Do: It is more than Demographics. Its about Behavior…What do people do?

Many product managers and market research teams build their assumptions about customer requirements by asking the question “What do you need?” That is the wrong question. The question they should ask is “What do you do?”

An epiphany struck me the other day after I was teaching senior managers and engineers about marketing who are in India.  The product manager and product marketing manager aspirants from such companies as Intel, Intuit, Cognizant, Alcatel-Lucent, Adobe, Microsoft were in the class.

When the subject of key messages targeted at certain personas came up and how one used market research to define the personas, one stated, “Apple never did market research”.  This is a continuation of that fable that Steve Jobs perpetuated in part to throw off the competition.

The fact is Apple and Steve Jobs did do market research, as is evident in the article here by my fellow Apple colleague Jeni Sall, a senior market researcher amongst about 50 of them when I was at Apple. A pretty large resource for a company that supposedly didn’t do marketing research. And that was in 1982 when Apple had about 3,000 employees.

In that article, Jeni cites famously that Henry Ford might have said: “If I’d asked customers what they wanted, they would’ve said a faster horse.”

Venture capitalists here in Silicon Valley, say it’s all about the technology.  Find a technology that gives you an “unfavorable competitive advantage” and your company/product will succeed. But that is not right and generally will not work.  I can sum up this argument in just one word: “Segway”.

I’m writing a book called, “Building Insanely Great Products”. As part of my research I reread David Packard’s “The HP Way” In that he says that when they asked customers if they wanted a color printer the customers said “No”.  But when they asked customers if they wanted a color printer for the same cost as a black and white printer they said “yes”.

After thinking about these things it hit me.  Customers can’t tell us what they “want’ nor can they tell us what they need.  Especially if they don’t know yet that they need it or that that product or service could dramatically change they way they do things for the better.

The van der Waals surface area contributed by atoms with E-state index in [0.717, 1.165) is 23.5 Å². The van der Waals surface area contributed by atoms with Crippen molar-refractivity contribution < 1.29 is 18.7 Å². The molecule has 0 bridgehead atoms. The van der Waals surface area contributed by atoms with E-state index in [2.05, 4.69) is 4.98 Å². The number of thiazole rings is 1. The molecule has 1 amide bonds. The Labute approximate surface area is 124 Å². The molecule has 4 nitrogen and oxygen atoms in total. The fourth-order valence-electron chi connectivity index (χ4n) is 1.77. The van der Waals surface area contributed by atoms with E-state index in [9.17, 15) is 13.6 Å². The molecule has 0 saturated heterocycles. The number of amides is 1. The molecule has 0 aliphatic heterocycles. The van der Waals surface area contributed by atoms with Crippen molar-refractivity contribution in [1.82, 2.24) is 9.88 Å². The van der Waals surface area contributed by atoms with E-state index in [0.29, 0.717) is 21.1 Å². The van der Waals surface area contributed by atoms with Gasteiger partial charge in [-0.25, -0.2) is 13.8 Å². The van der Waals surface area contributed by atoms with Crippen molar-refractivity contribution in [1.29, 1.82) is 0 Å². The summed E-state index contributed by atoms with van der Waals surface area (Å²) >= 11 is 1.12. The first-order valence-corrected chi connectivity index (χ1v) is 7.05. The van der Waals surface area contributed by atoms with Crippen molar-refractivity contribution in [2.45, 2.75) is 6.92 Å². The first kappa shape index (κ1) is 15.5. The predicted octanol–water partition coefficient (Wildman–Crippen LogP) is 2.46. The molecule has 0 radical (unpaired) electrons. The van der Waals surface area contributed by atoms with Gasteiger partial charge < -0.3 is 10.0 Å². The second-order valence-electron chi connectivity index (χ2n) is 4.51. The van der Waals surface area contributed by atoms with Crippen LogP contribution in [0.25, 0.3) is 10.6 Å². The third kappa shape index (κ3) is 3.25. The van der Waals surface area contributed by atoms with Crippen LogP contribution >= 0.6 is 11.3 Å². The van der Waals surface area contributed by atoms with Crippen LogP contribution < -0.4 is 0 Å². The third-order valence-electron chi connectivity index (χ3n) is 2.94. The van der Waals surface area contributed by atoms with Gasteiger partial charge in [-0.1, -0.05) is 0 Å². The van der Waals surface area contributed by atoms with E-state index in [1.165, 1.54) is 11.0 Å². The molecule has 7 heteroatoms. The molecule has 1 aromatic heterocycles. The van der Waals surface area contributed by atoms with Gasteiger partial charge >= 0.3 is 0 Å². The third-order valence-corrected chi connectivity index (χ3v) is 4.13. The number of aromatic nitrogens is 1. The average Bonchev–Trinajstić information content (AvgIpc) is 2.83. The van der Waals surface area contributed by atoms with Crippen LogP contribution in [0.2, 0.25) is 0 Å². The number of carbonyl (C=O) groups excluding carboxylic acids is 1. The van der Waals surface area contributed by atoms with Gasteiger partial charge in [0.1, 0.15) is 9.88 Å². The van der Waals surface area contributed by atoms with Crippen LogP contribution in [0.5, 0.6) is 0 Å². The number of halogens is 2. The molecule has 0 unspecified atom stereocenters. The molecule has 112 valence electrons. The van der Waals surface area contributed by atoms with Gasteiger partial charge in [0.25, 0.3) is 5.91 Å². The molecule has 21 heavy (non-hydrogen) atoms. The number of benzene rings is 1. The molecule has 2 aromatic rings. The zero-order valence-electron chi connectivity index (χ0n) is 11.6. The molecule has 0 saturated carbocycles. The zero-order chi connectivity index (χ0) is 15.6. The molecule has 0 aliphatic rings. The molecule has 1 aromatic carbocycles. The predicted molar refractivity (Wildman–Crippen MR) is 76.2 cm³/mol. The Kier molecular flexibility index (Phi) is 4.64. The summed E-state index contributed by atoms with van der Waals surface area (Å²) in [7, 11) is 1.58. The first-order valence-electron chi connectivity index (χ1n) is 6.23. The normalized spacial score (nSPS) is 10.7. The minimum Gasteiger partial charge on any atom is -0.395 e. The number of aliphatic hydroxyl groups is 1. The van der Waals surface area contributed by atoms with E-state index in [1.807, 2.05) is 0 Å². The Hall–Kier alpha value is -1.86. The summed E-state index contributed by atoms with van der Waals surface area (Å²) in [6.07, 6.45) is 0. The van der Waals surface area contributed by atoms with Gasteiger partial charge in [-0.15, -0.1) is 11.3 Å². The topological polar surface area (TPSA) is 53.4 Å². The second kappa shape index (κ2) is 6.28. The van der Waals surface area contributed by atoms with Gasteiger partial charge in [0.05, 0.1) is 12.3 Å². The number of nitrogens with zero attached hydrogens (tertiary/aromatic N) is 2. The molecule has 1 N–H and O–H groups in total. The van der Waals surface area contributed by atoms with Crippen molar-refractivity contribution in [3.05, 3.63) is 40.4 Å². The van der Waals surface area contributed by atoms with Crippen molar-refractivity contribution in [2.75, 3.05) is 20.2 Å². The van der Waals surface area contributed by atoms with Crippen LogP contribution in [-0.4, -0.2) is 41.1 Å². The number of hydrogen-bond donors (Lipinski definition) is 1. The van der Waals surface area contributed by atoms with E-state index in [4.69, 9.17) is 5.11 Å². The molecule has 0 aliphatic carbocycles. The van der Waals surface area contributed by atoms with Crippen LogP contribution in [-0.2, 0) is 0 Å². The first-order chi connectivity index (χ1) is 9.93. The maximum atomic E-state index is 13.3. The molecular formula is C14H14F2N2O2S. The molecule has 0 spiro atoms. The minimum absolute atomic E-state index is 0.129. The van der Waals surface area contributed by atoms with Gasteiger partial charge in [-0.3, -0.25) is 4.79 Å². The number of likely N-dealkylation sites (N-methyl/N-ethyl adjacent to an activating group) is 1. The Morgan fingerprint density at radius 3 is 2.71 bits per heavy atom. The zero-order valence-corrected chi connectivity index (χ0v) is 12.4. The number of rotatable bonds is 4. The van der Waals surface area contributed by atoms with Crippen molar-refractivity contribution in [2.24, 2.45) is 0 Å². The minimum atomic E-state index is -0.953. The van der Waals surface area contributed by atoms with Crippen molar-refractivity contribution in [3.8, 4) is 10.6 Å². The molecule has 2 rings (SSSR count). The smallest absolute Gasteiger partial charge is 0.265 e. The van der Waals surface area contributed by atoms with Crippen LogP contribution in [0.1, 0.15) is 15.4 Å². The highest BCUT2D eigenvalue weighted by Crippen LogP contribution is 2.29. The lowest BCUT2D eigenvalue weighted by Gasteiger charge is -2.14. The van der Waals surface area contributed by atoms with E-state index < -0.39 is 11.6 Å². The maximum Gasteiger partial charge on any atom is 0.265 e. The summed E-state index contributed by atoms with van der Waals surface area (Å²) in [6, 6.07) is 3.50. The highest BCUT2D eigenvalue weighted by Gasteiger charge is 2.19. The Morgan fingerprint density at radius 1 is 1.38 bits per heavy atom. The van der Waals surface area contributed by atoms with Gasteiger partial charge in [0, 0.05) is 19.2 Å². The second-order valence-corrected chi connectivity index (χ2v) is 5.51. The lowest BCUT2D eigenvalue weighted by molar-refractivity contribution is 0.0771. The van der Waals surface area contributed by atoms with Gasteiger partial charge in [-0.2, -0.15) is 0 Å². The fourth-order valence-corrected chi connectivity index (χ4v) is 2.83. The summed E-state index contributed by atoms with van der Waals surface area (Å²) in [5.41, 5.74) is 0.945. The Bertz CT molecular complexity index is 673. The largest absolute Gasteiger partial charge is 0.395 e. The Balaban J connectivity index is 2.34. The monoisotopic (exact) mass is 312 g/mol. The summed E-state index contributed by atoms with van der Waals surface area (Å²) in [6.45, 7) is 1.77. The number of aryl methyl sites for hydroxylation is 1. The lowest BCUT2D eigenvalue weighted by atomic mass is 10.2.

The right question is “What do you Do?”

Everybody can tell you what they do.

As the Larry Huston, former head of innovation at Procter and Gamble says, you have to “connect with the customer and then develop.”  He says, “60-70% of products fail because the customer is not understood”.

Certainly that will not occur if you ask customers what do you want?

So go forth and ask these questions of your customers and prospective customers instead. You will find you are in a far better position to build an Insanely Great solution for them:

  • What do you do?
  • How do you do it?
  • Why do you do it?
  • Where do you do it?
  • When do you do it?
  • What’s standing in your way?

Then you can translate those “dos” into wants and needs.  Real problem statements that engineering can be challenged to solve.  Real solutions that people will buy.

Not just a technology that may or may not solve a problem that people have doing things.

In short, successful products are all about “do” not want or technology.

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About David Fradin

David Fradin has trained thousands of managers throughout the world. He infuses his workshops with insights and experiences gained as a expert product leader, product manager and product marketing manager at companies like Apple and HP. He was classically trained as an HP Product Manager and was then recruited by Apple to bring the first hard disk drive on a PC to market. As a result of his leadership and management skills, Apple promoted him first to Apple /// Group Product Manager and later Business Unit Manager at the same organizational level at that time as Steve Jobs. His forthcoming book “Building Insanely Great Products” and these workshops covers the founding values, vision, product life cycle and management employed by Apple at its founding and which it returned to in 1997 when Steve Jobs returned to Apple. What students will learn in these workshops is exactly what has made Apple the most valuable company in the world.

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